Several years ago, I was asked to join the board of a local nonprofit. Because I knew and respected many of the board members and believed in the organization, I didn’t spend much time on my personal due diligence efforts prior to serving.
The board members and executive directors were sensible citizens, quite popular within the community, and many were my friends.
As a new board member, I looked forward to the partially scheduled meetings to catch up with the other members.
Within a few short months, I realized that I was in more than I thought. Board members were easy to work with and agreed to action to be presented at monthly meetings. In retrospect, perhaps even accepted.
Over the same period, I also found that working with one of the paid senior employees was not easy. This person agreed to fulfill all requests made by board members to support the data, but rarely completed the action item for presenting the data at the following board meeting.
There was always a reason the task was not completed, and it was always someone else’s fault. Additionally, the documents submitted were not consistent from month to month and the data was incomplete, incorrect or absent from meetings.
Eventually, we learned that, behind the scenes, the senior staff member was scolding and intimidating the support staff. We later learned that many staff members were afraid to speak when asked at board meetings. The senior staff members were able to control the fallout by intimidating the staff.
Unfortunately for this person, board members soon realized that something could be wrong. He started asking deeper questions and requested to review bank and credit card statements. It ended with the unpleasant discovery that the senior employee was embezzling from the organization.
Before committing to a nonprofit’s board service, familiarize yourself with the culture, governance, and finance. Take some time to do your research and ask questions about the organization.
Before agreeing to serve, consider the following:
Even if you are willing, never commit to serving on the board without spending some time researching the organization. Don’t assume that you are personal friends with board members just because the organization is well managed. Often board members don’t ask questions, especially when it comes to finances.
Review bylaws, current financial statements and recent board meeting minutes, and attend a meeting or two as an observer before joining the board. Are the meetings professionally run? Are board members engaged? Are they asking good questions? Are the financial statements current?
If you’re interested in joining the board after seeing how meetings are managed and data presented, ask the following:
-Does the board host an annual board orientation to which new and returning board members are invited?
-Is there a history of documenting communications to the Board to keep the Governing Body apprised of Board programs, major contractual agreements, staffing changes, threats or ongoing litigation, and finances?
-Is there an employee handbook and other written employment policies?
Are there any prior or pending litigations?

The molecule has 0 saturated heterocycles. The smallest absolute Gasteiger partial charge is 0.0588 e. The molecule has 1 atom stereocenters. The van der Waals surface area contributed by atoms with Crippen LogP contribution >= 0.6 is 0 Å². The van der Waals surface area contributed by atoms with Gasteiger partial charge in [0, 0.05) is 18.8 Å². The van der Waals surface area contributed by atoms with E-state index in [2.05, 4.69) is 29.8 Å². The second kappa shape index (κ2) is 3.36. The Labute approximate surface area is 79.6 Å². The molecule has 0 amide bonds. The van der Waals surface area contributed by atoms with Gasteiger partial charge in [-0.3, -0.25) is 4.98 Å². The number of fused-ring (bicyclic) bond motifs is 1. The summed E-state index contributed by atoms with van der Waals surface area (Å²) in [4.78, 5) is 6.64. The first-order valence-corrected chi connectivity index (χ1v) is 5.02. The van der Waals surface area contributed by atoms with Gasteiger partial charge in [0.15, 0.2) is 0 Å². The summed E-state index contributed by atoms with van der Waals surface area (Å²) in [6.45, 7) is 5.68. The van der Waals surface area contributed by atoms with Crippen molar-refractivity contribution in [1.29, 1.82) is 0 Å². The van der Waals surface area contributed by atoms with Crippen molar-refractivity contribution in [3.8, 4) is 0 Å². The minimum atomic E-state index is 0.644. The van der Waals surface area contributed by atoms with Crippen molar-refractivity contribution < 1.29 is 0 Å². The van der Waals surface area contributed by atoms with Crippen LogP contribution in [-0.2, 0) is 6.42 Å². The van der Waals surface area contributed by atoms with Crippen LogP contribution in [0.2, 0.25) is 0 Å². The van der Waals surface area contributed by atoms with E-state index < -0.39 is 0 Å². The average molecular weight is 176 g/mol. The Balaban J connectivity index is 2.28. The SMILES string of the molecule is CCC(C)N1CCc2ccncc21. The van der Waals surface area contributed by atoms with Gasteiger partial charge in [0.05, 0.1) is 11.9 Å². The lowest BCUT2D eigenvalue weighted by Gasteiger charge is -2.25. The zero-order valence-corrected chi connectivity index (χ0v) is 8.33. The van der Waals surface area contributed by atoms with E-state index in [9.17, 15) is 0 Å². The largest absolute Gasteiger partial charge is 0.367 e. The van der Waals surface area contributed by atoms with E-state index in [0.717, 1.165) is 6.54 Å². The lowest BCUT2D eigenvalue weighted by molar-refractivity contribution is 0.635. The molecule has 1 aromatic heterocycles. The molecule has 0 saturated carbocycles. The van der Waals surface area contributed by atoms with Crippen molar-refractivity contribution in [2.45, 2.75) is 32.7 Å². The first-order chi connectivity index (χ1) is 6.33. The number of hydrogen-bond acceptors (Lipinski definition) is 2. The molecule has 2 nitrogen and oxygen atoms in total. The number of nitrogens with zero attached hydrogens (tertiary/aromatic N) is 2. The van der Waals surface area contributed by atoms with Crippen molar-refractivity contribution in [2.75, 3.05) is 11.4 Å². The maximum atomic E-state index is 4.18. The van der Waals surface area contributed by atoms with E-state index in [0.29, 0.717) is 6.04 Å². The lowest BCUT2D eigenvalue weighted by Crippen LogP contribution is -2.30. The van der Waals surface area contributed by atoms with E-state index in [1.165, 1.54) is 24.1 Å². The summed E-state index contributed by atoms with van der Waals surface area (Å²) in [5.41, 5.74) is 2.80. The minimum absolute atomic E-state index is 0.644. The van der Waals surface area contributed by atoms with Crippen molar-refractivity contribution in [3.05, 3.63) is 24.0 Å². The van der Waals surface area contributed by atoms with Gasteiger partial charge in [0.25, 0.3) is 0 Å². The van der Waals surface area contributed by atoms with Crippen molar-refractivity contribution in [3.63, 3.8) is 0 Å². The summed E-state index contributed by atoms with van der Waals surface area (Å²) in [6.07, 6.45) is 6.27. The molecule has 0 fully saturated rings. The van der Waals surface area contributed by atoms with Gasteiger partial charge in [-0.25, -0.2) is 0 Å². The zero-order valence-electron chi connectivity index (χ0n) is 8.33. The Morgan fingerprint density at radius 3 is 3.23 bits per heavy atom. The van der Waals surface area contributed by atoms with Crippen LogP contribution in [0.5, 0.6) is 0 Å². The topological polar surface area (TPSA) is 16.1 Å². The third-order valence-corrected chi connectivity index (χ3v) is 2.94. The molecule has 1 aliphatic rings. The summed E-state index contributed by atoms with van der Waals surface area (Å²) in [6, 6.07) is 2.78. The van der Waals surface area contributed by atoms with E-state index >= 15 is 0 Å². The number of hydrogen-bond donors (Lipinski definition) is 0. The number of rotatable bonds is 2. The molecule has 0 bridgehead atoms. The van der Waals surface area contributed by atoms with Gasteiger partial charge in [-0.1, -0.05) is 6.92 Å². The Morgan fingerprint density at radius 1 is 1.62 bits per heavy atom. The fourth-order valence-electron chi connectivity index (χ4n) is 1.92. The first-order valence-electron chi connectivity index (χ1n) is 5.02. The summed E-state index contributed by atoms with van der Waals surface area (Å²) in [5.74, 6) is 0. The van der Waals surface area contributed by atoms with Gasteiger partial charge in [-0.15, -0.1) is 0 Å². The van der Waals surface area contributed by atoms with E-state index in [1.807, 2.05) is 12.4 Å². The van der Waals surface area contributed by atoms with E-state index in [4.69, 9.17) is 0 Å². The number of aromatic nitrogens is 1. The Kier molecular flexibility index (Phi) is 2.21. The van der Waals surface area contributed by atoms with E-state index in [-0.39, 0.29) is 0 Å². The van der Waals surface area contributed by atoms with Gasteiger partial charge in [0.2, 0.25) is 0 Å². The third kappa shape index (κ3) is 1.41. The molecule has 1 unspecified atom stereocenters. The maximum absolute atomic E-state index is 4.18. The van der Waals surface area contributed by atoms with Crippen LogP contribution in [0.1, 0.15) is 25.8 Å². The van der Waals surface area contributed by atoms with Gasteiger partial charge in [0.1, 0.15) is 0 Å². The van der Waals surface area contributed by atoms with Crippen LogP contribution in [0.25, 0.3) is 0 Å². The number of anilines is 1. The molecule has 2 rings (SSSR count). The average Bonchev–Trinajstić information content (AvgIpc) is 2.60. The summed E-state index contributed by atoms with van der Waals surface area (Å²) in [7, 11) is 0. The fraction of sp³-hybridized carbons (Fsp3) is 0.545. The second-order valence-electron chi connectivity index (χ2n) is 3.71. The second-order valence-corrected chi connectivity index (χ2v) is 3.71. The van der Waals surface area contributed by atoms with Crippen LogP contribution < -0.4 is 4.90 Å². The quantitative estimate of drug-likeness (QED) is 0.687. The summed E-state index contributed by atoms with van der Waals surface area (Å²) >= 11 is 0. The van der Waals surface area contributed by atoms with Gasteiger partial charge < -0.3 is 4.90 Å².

— Does the organization have an appropriate annual audit report?
— Has the Board been apprised of the steps it has taken to protect the nonprofit and its operations team?
– How are board members held accountable for their commitments?
– Have board members been educated about their responsibility to disclose actual and potential conflicts of interest? Is there a written conflict of interest policy?
Does the organization have insurance?
What risk management practices does the organization have in place to prevent or reduce the risk of litigation? The organization must hold general liability coverage, professional liability coverage and directors and officers liability insurance.
Sometimes a board will carry general liability and professional liability insurance but will not purchase directors and officers insurance. If you plan to serve on the board of a nonprofit, always ask if a current D&O policy is in place. Remember: Your personal experience is when serving as a board member. Directors and officers insurance helps to reduce your personal risk.
Can you commit?
Never agree to serve as a board member without first asking the question. Do you believe in the cause the organization supports? Are you willing to put your personal interests aside when voting on the issues presented to the Board? Do you have the time and resources to support the mission of the nonprofit? Are you ready to donate to the organization, look for sponsors, and fundraise?
Additionally, before accepting the opportunity, make sure you are serving for the right reasons. And if you don’t have the time or commitment — or you question the integrity of the organization — then respectfully decline an invitation to service.
Nonprofit executive directors have many diverse daily responsibilities. In addition to managing their employees, they handle finances, enlist donors and serve the needy. Their focus is on implementing the organization’s mission, so they may not have the time to properly focus on managing the risk to which board members are exposed.
Make sure you have the time, commitment to the cause, and adequate protection against risk so that you can focus on helping the organization accomplish its mission. Then, it is a win-win for all.
Terry Parker is the Vice President of CAPTRUST Financial Advisors. He has practiced in the field of Financial Planning and Investment Management since 2000. Reach [email protected] via email.